Because sometime in the last two months, I made this, I said the sentence.
I’ve never had a chance to create a pivot table or use Standard Deviation.
Mike, thank you for getting that off my pocket list.
Alright, so two different ways.
The Analysis Toolpak, Data Analysis or a Pivot Table.
Mike, let’s see what you have.
Mike Girvin: Thanks, MrExcel man.
Great to be back and doing a duel.
I love the three ways you did it.
That first way you did it, you used the Status bar, if only we had Standard Deviation.
And the second way, this data analysis.
I'm going to have to give you the point and I'm doing that if I took a vote in the statistics class I teach, they like this method because you highlight, you click it.
It does a bunch of things.
Pivot table totally awesome.
We didn't get to do it here but standard deviation of pivot table is the best way when you have more than one criteria.
So, if there's no standard deviation IF function, so when you have one or two or three criteria, man, pivot tables rock.
So, okay.
I'm going to do- use functions and define names.
Now, you know, I can't type.
I see something like this.
I have the choice of typing SUM, AVERAGE, STANDARD DEVIATION, but I’m going to down a totally cheat here.
I'm going to go to Text to Columns, let me say Delimited, Next.
And notice it split it across, oh why, it comes up by default like this.
I'm going to select Comma but notice it's splitting it there.
I don't want those spaces so I'm going to click Space.
And then I noticed that there's a colon there, so I'm going to say, Other and type a colon.
That will split it all out into the cells and then I'm going to highlight this, Ctrl+C, right-click, Paste Special, Transpose.
Look at that.
And then I can delete that.
Now I want to use Define Names.
I'm going to click in the field name, Ctrol+Shift+Down Arrow, and I'm going to use the keyboard shortcut Ctrl+Shift+F3, that creates names from selection.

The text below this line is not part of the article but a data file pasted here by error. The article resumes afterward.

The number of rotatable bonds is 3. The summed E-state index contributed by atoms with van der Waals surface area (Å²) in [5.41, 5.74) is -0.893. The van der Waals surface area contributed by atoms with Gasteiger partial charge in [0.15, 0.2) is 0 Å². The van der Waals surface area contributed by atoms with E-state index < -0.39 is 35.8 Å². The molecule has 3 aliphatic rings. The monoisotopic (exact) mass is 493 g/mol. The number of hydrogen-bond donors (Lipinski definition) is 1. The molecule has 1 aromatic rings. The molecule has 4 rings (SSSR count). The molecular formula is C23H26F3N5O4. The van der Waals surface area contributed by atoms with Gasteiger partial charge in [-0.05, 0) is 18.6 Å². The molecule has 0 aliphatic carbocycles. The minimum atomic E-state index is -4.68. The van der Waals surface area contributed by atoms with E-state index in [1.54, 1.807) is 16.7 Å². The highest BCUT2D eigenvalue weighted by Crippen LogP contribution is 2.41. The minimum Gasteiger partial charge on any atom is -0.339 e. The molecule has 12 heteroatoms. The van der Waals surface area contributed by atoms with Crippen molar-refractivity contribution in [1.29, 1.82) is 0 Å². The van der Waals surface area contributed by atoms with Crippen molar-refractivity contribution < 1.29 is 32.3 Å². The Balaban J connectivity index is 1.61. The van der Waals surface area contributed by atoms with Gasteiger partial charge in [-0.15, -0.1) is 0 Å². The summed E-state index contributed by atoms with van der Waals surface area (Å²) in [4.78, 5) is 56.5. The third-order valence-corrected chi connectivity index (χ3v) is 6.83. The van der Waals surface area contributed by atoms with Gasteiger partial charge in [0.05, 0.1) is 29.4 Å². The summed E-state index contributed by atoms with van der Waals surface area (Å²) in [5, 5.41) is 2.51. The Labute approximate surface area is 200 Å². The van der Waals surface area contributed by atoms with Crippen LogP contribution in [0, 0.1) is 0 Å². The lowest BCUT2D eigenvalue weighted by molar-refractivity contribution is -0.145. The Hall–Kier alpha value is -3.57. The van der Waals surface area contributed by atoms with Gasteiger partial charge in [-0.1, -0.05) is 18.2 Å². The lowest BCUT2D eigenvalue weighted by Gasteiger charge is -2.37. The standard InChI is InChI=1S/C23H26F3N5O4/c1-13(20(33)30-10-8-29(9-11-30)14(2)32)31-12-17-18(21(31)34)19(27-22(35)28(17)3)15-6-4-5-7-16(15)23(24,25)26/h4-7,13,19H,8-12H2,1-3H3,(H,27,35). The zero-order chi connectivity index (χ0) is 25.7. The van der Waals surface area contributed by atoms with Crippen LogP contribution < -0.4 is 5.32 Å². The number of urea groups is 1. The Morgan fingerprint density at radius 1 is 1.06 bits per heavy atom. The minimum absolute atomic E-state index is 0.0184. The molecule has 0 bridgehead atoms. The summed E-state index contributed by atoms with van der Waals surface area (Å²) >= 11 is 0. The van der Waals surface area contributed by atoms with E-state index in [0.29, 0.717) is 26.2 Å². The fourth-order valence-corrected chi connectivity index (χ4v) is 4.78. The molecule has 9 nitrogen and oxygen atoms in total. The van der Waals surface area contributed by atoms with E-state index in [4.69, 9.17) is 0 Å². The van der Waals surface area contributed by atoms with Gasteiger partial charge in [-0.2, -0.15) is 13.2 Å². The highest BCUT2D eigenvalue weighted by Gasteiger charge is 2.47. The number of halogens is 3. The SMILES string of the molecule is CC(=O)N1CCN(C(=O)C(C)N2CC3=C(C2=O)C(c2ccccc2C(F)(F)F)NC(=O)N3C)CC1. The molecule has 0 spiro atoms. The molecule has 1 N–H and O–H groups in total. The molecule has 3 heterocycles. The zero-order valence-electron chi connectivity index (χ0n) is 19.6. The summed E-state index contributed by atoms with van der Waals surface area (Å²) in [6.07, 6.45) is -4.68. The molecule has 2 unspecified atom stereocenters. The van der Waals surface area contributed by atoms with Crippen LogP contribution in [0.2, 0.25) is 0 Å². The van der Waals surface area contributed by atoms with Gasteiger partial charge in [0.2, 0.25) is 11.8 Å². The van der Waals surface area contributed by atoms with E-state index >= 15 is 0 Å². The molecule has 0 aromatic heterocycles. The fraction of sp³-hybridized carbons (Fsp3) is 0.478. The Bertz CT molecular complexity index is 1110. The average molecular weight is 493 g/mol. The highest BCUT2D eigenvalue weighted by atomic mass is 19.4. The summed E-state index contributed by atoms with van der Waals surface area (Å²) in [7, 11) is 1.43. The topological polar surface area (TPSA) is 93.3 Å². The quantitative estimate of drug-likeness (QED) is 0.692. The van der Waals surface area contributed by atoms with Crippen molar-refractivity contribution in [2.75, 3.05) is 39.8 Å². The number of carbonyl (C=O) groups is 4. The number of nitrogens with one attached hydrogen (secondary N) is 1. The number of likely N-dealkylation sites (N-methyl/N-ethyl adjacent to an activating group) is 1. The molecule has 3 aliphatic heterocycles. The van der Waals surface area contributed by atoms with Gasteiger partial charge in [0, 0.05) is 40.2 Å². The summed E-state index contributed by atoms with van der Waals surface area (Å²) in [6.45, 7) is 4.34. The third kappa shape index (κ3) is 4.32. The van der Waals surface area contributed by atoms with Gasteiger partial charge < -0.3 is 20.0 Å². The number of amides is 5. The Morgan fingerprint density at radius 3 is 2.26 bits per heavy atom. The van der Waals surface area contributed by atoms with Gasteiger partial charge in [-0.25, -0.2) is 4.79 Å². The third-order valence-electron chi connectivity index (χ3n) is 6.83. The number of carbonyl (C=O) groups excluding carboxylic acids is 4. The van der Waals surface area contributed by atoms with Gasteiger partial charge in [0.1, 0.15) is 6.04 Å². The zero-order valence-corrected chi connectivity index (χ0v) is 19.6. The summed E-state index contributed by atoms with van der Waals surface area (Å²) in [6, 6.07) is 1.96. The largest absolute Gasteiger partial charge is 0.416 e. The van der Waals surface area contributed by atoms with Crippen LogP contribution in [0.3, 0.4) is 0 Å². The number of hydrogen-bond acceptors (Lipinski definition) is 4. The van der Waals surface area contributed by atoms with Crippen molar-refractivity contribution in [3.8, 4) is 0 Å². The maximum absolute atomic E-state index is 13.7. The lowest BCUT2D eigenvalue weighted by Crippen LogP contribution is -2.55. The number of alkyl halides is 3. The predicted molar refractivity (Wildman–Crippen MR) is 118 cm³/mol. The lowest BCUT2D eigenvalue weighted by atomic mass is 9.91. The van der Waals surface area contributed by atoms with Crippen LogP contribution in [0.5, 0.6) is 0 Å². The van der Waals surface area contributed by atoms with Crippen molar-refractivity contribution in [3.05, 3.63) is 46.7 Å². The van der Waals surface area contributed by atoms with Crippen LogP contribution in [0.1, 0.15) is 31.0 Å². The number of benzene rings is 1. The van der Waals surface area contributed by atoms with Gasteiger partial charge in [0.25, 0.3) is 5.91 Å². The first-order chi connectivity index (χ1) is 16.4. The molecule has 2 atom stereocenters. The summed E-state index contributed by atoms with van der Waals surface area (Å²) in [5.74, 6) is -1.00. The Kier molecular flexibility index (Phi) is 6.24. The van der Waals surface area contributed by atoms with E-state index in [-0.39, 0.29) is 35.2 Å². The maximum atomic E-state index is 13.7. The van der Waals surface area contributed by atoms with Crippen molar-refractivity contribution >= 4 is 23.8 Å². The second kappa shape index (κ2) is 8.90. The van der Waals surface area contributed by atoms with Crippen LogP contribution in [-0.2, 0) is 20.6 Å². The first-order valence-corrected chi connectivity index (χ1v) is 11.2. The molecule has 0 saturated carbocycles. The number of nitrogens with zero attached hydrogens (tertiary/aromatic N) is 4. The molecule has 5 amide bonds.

It says, hey, where's the name?
It's at the top.
I'm going to click OK, so now there is a defined name.
Now, I'm just going to come here Alt+= and then type U, and notice the screen tip.
That icon is for functions, the dog tag is for defined names.
So I Tab =AVER Tab, and then U, Tab, Enter.
=STDE, now in 2010, they came up with .P, .S and a lot of the statistical functions have this dot convention.
This little insignia down here means these are in here for compatibility only but they want to use the new one.
Population since we have a sample, we're going to use S and then U, Tab, Enter.
=MIN, Tab, U, Tab, Enter.
And finally, =MAX, Tab, U, Tab, Enter.
And there we have standards.
Some average standard deviation, Min and Max.
Alright, MrExcel, totally great to be doing duels again.
I'm glad that pocket list is one item less, of course, the master that you are, I’m sure that pocket list is not very big.
Alright, we'll see ya.
Thanks, see you next duel.
Bill Jelen: Hey, alright, Mike, that's great.
In an episode on Descriptive Statistics, I show us a cool way to use data Text to Columns and Paste Special, Transpose to prevent a lot of typing.
As far as the fewest number of keystrokes, that was awesome.
Hey, I want to thank everyone for stopping by.
We'll see you next time for another dueling Excel podcast from MrExcel and Excel Is Fun.